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Frequently Asked Questions
- I already have a lock. Do I need to buy a new one?
- What is the correct rated lock for my cycle’s value?
- Do I need an approved lock if I always keep my bike in my house, garage or shed?
- Does the bike need to be locked to anything inside a private garage or shed?
- I live in a flat and leave my bike inside the hallway. Other residents have access, but the main door is locked. Do I need to lock my bike?
- I lock my bike to an immovable object under a shelter within a private residents parking area. Will my bike be covered?
- If I leave my bicycle attached to car roof rack, is it covered?
- How often do you deny claims on cycle insurance policies?
- If I don’t have a receipt for my bike – what are my options?
- If I don’t have a receipt for my lock – what are my options?
- Where can I find the frame number for my bike?
- My bicycle doesn’t have a frame number. What do I do?
- I bought my bike through the Cycle to Work scheme – will I be covered under your insurance?
Do you have any more questions? Email firstname.lastname@example.org and we'll find the answer
I already have a lock. Do I need to buy a new one?
If the make and model of your lock is listed on the Sold Secure website then we will accept it if it meets the correct rating of bronze, silver or gold relating to the value of your cycle.
If you receive a cable as part of a pack with a D Lock, please note that this part of the product has not passed the Sold Secure test and is only meant to provide a minimal level of security for accessories.Back to FAQs
What is the correct rated lock for my cycle’s value?
Bicycles, inclusive of any fixed accessories, that have an insured value of less than £250 require a Bronze rated lock.
Bicycles, inclusive of any fixed accessories, that have an insured value of less than £1,500 require a Silver rated lock.
Bicycles, inclusive of any fixed accessories, that have an insured value of £1,500 or more require a Gold rated rated lock.Back to FAQs
Do I need an approved lock if I always keep my bike in my house, garage or shed?
You need only provide ownership of the lock when the bike is stolen or damaged/vandalised whilst locked in a public place or communal hallway. If you never keep your bike in one of these areas and it is kept out of sight in a locked private building, shed or garage, then we will not require proof of ownership of your lock.Back to FAQs
Does the bike need to be locked to anything inside a private garage or shed?
No. As long as the garage or shed is locked- then you will not need to secure your bike when inside.Back to FAQs
I live in a flat and leave my bike inside the hallway. Other residents have access, but the main door is locked. Do I need to lock my bike?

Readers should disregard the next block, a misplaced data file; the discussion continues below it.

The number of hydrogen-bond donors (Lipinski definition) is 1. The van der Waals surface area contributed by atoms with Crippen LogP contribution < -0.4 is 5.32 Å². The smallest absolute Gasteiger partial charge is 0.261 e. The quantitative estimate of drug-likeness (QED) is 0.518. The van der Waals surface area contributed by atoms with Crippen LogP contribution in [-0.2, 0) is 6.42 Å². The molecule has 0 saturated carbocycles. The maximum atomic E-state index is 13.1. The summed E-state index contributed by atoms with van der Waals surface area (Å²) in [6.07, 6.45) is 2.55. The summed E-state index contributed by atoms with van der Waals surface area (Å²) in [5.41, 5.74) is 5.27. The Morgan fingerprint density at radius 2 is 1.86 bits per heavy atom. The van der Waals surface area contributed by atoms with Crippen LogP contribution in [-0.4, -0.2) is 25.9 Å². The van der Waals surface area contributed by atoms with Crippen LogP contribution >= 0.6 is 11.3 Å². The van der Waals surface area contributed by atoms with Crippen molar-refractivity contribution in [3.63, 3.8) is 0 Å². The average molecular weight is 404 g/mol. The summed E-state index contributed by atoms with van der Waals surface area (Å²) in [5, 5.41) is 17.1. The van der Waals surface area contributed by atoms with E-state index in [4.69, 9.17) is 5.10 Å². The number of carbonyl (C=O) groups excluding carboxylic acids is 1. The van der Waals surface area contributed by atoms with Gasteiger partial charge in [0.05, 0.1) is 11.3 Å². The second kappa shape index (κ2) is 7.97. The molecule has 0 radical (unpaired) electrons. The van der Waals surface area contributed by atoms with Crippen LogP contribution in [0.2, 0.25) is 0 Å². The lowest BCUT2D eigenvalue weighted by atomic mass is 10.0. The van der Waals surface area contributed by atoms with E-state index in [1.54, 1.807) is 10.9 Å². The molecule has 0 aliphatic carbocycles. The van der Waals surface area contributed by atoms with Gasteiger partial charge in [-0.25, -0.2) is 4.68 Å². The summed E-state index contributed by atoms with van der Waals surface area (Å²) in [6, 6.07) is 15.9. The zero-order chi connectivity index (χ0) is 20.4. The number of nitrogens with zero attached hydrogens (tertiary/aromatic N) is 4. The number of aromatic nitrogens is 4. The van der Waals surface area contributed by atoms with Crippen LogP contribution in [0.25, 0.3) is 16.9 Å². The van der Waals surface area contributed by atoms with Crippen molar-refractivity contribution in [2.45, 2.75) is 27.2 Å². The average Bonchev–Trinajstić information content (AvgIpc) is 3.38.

Yes. The bike will need to be locked to an immovable object using an approved lock and stored out of sight from the public, if visible from a window or door. As other residents, and possibly members of the public, can gain entry to the building, the bike would not be covered unless it were locked or stored away from external view.Back to FAQs
I lock my bike to an immovable object under a shelter within a private residents parking area. Will my bike be covered?
Only if there is a locked gate and fence of at least six feet or 1.8 metres in height surrounding the parking area and blocking public access. However if there is no locked gated entry and/or fence the bike will not be covered if it is left for more than 12 hours.Back to FAQs
If I leave my bicycle attached to car roof rack, is it covered?
If the roof rack is properly fitted, and you use a Sold Secure lock of the correct rating, you can leave your bike unattended on your roof rack for up to 12 hours at a time and it will be covered against theft (be aware that if you leave it on the roof rack overnight, a higher excess applies if it is stolen between 1am and 4am). When you carry your bicycle on your car roof rack it is covered against accidental damage.Back to FAQs
How often do you deny claims on cycle insurance policies?
We have established a fantastic reputation over more than twenty years for providing reliable and comprehensive cycle insurance and the vast majority of claims are handled quickly and efficiently, without issue. The only time we are unable to pay out is if you are in breach of the security, or other requirements outlined in your policy. To find out the top 5 reasons we have had to refuse claims in the past, and how to avoid them, click here or check your policy document for full exclusions.Back to FAQs
If I don’t have a receipt for my bike – what are my options?
We will accept a valuation of your bicycle from a VAT registered cycle shop, bank statements detailing the purchase date and amount, Ebay or Paypal transaction receipts (not confirmation emails), hand-written receipts from the previous owner which are dated and signed, or, if you got your bike through a cycle to work scheme, the accompanying documentation detailing the value and purchase date of your bicycle. We recommend obtaining at least one of these pieces of supporting evidence as soon as you take out your insurance policy. Many of our customers find it convenient to email us a copy of their receipt or other proof of ownership when they take out the policy so that we can attach it to their records.Back to FAQs
If I don’t have a receipt for my lock – what are my options?
We will accept photos of the lock and/or bank statement to show the transaction when the lock was purchased. We recommend that you take photos as soon as you take out the insurance in case the lock is stolen along with the bike, otherwise you might not be able to prove ownership after the theft has taken place. If you are supplying photographs as proof of ownership, you should at the very least be sure to provide one close up showing make and model, and one of it locked to the bike, as you would usually secure it (through the frame). All photographs used in support of a claim should be clearly date stamped.Back to FAQs
Where can I find the frame number for my bike?